Aim: To determine the prevalence of malocclusion in children and students enrolled in public schools and in the Araguaia Family Health Strategy in the municipality of Guarantã do Norte, Mato Grosso, Brazil.
Materials and methods: A cross-sectional study was conducted with randomly selected children and adolescents from 6 to 16 years. The students were examined at the selected institutions under natural light by a trained examiner. The sample size was calculated using a 95% confidence interval and data were analyzed by descriptive statistics using absolute and relative frequencies.
Results: A total of 400 children and adolescents were selected, 176 (44%) males and 224 females (56%). At facial analysis, the most prevalent facial patterns were mesofacial (43%), dolichofacial (41%), and brachyfacial (16%). In facial profile, 48% were convex, 39% straight, and 13% concave. The occlusal relationship found was 44% class I, 36% class II, and 20% class III; 62% vertical malocclusions, 54% horizontal and 66% harmful habits (bucconasal breathing, finger sucking, and pacifier sucking) were also found.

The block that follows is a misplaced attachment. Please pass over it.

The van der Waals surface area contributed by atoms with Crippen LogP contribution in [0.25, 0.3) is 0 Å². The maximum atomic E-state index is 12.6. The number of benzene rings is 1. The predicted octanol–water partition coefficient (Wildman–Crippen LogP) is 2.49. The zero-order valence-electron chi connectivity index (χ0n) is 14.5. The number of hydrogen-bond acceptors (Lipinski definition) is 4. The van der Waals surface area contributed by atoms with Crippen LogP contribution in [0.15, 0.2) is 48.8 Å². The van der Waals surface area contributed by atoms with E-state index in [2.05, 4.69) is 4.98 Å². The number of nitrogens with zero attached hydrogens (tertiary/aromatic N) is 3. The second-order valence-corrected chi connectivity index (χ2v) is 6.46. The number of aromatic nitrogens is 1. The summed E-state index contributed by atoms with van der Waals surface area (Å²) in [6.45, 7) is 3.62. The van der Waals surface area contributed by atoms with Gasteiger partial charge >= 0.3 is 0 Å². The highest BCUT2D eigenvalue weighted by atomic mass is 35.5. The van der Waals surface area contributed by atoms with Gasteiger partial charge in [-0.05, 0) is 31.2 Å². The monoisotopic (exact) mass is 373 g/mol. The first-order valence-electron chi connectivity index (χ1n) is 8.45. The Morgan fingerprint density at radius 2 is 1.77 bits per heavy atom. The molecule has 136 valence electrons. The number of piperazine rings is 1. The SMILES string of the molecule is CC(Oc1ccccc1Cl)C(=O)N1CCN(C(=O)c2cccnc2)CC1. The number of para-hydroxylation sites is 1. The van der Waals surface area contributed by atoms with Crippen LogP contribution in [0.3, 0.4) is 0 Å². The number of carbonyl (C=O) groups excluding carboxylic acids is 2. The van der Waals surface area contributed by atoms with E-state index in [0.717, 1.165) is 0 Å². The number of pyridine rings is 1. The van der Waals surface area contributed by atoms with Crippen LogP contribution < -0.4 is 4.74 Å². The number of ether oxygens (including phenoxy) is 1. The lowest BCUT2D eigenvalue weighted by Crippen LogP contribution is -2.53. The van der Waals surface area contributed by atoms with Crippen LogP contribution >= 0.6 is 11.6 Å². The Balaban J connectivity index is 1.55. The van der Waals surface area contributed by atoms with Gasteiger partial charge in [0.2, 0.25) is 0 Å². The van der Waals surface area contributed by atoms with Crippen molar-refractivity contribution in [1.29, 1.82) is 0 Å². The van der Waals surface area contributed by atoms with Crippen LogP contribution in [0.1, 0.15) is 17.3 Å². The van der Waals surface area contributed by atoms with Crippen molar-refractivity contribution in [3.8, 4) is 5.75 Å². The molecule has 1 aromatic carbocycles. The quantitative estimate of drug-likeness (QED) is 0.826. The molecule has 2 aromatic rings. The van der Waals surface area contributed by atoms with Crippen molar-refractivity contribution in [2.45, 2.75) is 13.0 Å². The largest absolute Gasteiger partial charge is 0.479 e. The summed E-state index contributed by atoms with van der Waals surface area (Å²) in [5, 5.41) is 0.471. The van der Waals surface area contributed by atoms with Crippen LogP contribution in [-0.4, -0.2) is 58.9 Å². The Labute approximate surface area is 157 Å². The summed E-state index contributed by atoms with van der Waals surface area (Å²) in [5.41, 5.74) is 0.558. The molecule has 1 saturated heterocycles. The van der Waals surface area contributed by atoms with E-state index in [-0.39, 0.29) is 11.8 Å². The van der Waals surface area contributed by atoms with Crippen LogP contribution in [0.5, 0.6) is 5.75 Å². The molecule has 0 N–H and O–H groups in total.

Conclusion: The prevalence of malocclusion was high; over 50% had some type of occlusal changes.
Clinical significance: Cross-sectional studies have their importance, as they show the disease situation in different places, subsiding decision-making for prevention and treatment strategies, adapting to the regional financial reality in an attempt to reduce health inequalities among the various social and economic strata of the population.